It also shows the latest three months and twelve months production through December with year over year growth rates for each. Regions are shown in white font and individual nations in beige. If the three month growth rate exceeds the twelve month we interpret this to be a sign of positive momentum and accelerating growth. The situation this year is the reverse with negative momentum. The world as a whole currently has a negative growth of 4.5 percent in 3 months and negative 2.9 percent in 12 months. All regions had negative growth in the latest data. On a single country basis, of the top ten producers only Ukraine and India had positive year over year growth in the 3 months through December. In the December data China was down by 3.3 percent in three months year over year, North America was down by 13.8 percent in total with the US down by 15.6 percent, Canada down by 7.0 percent and Mexico by 9.8 percent. The European Union was down by 6.7 percent and other Europe was down by 2.0 percent led by Turkey down by 2.3 percent.
Figure 3 shows the 3MMA of the monthly year over year growth of global steel production which was negative in March for the first time since September 2009.
Figure 4 shows global annual production since 1930 and the four distinct growth phases.
The two low growth phases lasted about 25 years each and the two high growth phases, one of which we have just experienced have lasted about 15 years each. 2015 was a rare year in which production actually decreased.
In October the World Steel Association publishing their latest Short Range Outlook (SRO) for apparent steel consumption in 2015 and 2016. We will leave these in our monthly updates until the April 2016 revision is released. (Note this forecast is steel consumption, not crude steel production which is the main thrust of what you are reading now.) The first table of the SRO is by region and the second for the top 10 consuming nations.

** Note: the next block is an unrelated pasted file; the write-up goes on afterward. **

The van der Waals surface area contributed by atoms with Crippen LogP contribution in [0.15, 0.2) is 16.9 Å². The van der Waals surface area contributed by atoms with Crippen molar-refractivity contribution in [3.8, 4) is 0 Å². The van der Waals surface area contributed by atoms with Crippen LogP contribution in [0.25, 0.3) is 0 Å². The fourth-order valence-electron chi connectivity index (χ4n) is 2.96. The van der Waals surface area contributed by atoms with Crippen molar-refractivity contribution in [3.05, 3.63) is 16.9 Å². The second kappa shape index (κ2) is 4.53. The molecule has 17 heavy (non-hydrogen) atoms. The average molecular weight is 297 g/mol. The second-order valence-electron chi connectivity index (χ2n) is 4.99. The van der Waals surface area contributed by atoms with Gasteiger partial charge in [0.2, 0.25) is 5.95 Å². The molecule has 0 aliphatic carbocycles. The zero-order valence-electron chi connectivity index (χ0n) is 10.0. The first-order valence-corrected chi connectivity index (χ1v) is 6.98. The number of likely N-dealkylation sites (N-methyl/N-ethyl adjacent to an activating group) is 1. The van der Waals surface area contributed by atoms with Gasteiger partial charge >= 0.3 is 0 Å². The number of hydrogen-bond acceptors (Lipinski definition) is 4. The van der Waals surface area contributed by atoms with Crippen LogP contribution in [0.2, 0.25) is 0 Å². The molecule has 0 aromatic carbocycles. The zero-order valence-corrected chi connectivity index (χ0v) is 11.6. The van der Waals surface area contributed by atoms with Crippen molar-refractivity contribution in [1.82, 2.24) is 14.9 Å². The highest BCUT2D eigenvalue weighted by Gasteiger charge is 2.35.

At the global level consumption must equal production in the long term with inventory adjustments interfering with that relationship in the short term. WSA forecast a 1.7 percent contraction in demand in 2015 followed by a 0.7 percent expansion this year. Based on this analysis by the WSA, NAFTA will decline by 2.7 percent this year and grow by 2.1 percent next year with the US contracting by 3.0 percent and growing by 1.3 percent on the same basis.
SMU Comment: Changes in production and consumption must be proportional in the long term and we think that the WSA forecast looks increasingly optimistic. They have demand declining at the global level by 1.7 percent in 2015 and increasing by 0.7 percent in 2016. By our reckoning the decline is accelerating therefore we don’t believe 2016 will enjoy positive growth. China is exporting far more than the US produces, a situation that is not likely to change in the short term as they play the game of shipping to destinations of least resistance. The relatively low price of ore compared to scrap is helping the competitive position of the Chinese integrated producers who are flooding the world with semi-finished billets. These exports are being disguised by classification as square bar which makes it difficult to comprehend the true nature of the global scrap and semis market.
Peter WrightRead more from Peter Wright